basically by and large in the functional world your classic examples of functional code--by which i more or less mean expressing data transformations as morphisms, so x.map().filter().andSoOn() can become compose(map, filter, andSoOn)(x) for 'free'--do not do what they purport they do; they also, and sometimes only, prepare the machinery required to make the transformation happen. and its a lot of machinery, and its different for every language, and it will bite you in the ass if you don't understand it (and web programmers by and large don't). So its just no silver bullet all over again (oh, one thing i hear, about programming 'in the problem domain and not the solution domain'--already has collapsed for FP, let alone OOP, which has since moved from being the problem domain to the new solution domain)

But! This is all very little compared to what I wanted to get to in the first place, which is I do not mind the difference between
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sum(map(square, filter(odd, x)))

and
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x |> filter odds |> map square |> sum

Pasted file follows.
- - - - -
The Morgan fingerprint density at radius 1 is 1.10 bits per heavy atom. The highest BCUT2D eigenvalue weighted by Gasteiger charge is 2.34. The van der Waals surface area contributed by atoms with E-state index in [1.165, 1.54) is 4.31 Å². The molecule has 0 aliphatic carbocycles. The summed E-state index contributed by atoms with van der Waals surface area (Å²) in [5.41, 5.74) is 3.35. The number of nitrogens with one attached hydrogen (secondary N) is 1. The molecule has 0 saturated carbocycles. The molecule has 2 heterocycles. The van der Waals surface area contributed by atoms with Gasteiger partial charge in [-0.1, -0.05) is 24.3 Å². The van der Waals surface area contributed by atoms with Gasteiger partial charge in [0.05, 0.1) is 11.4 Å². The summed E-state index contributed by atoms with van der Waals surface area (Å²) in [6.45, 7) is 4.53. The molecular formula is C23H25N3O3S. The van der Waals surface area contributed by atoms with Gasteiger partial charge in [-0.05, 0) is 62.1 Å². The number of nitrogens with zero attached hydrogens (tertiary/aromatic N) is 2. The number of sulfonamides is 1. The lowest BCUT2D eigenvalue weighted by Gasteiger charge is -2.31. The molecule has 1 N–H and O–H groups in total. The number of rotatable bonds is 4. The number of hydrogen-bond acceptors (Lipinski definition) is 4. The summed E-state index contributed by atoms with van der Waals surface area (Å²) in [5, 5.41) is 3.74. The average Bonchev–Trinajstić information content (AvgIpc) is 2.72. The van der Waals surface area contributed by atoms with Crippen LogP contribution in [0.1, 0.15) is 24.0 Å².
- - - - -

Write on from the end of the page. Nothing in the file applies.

simply because the first is much closer to the natural language way of expressing it, "sum the square of each odd number in x," than the second, which is a sequence of high-level instructions that happens to create the desired output. something of a taboo in fp as i understand it, the frisson of the imperative, ah,

anyway with currying you can see at a glance that the last term, x, can be pulled out to make it point-free. |> just complicates things in that context, although it obviously has its uses

*understanding seq in haskell is probably a bit like understanding pointers in C
Andrew Bromage
183 posts / 1 project
Research engineer, resident maths nerd (Erdős number 3).
Goodbye, Object Oriented Programming
Edited by Andrew Bromage on
timothy.wright
I realized that people have a different definition of what "Function Programming" means, and that really changed the conversation.


Definitely. There is functional programming as a mindset, functional programming as a first-class citizen (i.e. functional programming in a language designed with it in mind), and functional programming as a second-class citizen (i.e. in a language not designed with that in mind). The mindset is what's valuable.